Kelowna’s future is brilliant

Kelowna has a massive competitive advantage when it comes to pandemic recovery.

It’s called desirability.

As COVID has rocked the world, people have been taking stock of their lives and many are making profound changes.

One of them changes how you work and where you live.

“The word is out and the future for Kelowna is brighter than ever,” Mayor Colin Basran said in his annual State of the City Address, which was practical this year due to the pandemic.

“People have discovered that they can move to Kelowna and live here and work for a company from anywhere in the world.”

The city’s calling cards are innumerable, according to the Mayor – Okanagan Lake, closeness to nature, our climate, food, wine, amenities, and entrepreneurship.

</who>On Tuesday, Mayor Colin Basran practically delivered his annual state state speech at the Kelowna Chamber of Commerce’s annual general meeting. “Class =” img-responsive “src =” / files / files / images /Burgermeister%20Colin%20Basran%20(vertikal).jpg “style =” margin: 5px; “/></p>
<p>“Newbies come because we are progressive and vibrant,” said Basran.</p>
<p>“Even in a COVID year, we had a 2% population growth.”</p>
<p>And that’s not all.</p>
<p>Kelowna’s economy has managed to do its best in the face of a raging pandemic.</p>
<p>The real estate market is booming and the unemployment rate is now lower than it was before COVID.</p>
<p>“Hospitality and tourism still have challenges, but Kelowna Tourism has encouraged people to enjoy their own gardens and is ready to welcome tourists from all over the world when the time is right,” he said.</p>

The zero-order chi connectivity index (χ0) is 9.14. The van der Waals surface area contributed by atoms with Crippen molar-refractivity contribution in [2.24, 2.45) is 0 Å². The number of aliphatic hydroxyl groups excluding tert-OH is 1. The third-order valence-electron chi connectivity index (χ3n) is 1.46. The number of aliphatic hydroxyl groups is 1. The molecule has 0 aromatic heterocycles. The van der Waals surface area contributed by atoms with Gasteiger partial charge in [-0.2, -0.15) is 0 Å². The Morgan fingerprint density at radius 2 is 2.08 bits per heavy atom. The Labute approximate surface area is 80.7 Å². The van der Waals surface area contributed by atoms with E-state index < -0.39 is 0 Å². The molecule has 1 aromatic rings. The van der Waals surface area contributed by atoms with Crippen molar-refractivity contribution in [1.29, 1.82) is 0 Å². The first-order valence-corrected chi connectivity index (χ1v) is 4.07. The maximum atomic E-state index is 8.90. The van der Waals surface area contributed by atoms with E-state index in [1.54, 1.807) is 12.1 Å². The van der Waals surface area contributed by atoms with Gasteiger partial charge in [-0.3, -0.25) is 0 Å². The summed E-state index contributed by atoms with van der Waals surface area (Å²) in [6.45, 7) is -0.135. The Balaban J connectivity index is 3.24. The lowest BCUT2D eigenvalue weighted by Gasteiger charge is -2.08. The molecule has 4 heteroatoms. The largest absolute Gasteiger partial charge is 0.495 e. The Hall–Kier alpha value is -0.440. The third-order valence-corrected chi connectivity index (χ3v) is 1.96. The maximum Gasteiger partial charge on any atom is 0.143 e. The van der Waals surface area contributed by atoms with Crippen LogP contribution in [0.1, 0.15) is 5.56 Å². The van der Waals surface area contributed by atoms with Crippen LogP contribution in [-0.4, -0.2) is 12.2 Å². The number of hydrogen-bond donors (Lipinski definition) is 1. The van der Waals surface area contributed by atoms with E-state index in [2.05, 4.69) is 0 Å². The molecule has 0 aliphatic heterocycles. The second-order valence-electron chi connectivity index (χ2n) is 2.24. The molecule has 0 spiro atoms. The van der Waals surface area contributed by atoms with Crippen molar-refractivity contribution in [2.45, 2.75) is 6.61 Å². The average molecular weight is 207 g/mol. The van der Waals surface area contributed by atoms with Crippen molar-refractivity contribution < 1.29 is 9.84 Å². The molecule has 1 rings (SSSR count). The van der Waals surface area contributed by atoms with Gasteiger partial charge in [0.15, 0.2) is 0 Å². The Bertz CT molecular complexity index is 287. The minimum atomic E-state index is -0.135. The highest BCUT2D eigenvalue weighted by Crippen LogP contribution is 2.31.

<p>“Kelowna will emerge stronger from the crisis. We are more connected than ever as a community because of the pandemic. Better days are coming.”</p>
<p>However, the mayor admitted that we are not there yet.</p>
<p>We need a swift introduction of vaccines and easing of social and travel restrictions in order to fully recover.</p>
<p>“I firmly believe that Kelowna will benefit from the pandemic in the long term,” said Jeffrey Robinson, president of the Kelowna Chamber of Commerce, as he thanked the mayor.</p>
<p>“Kelowna is the best place.”</p>
<p><img alt=Kelowna Chamber of Commerce President Jeffrey Robinson affirmed the mayor’s optimism for the size after the pandemic. “Class =” img-responsive “src =” % 20Robinson (2) .png “style =” margin: 5px; “/>

Basran’s address was part of the Chamber’s annual general meeting at which Robinson, an attorney with Rush Ihas Hardwick, was sworn in for a second term as Chamber President.

While the tone of the meeting was mostly upbeat, the mayor admitted that the city’s # 1 problem is the intricate and intertwined problem of mental health, addiction and homelessness, and how it creates the impression that downtown is sometimes unsafe.

“We are working on complex nursing homes for the homeless that do not fit into the regular housing model in order to get more people off the streets,” said Basran.

In fact, homelessness, mental health and addiction have been identified as the most pressing problem by the 13 communities represented by the BC Urban Mayors Caucus.

Affordable housing, local public transport and a better relationship with the province ranked second, third and fourth respectively.

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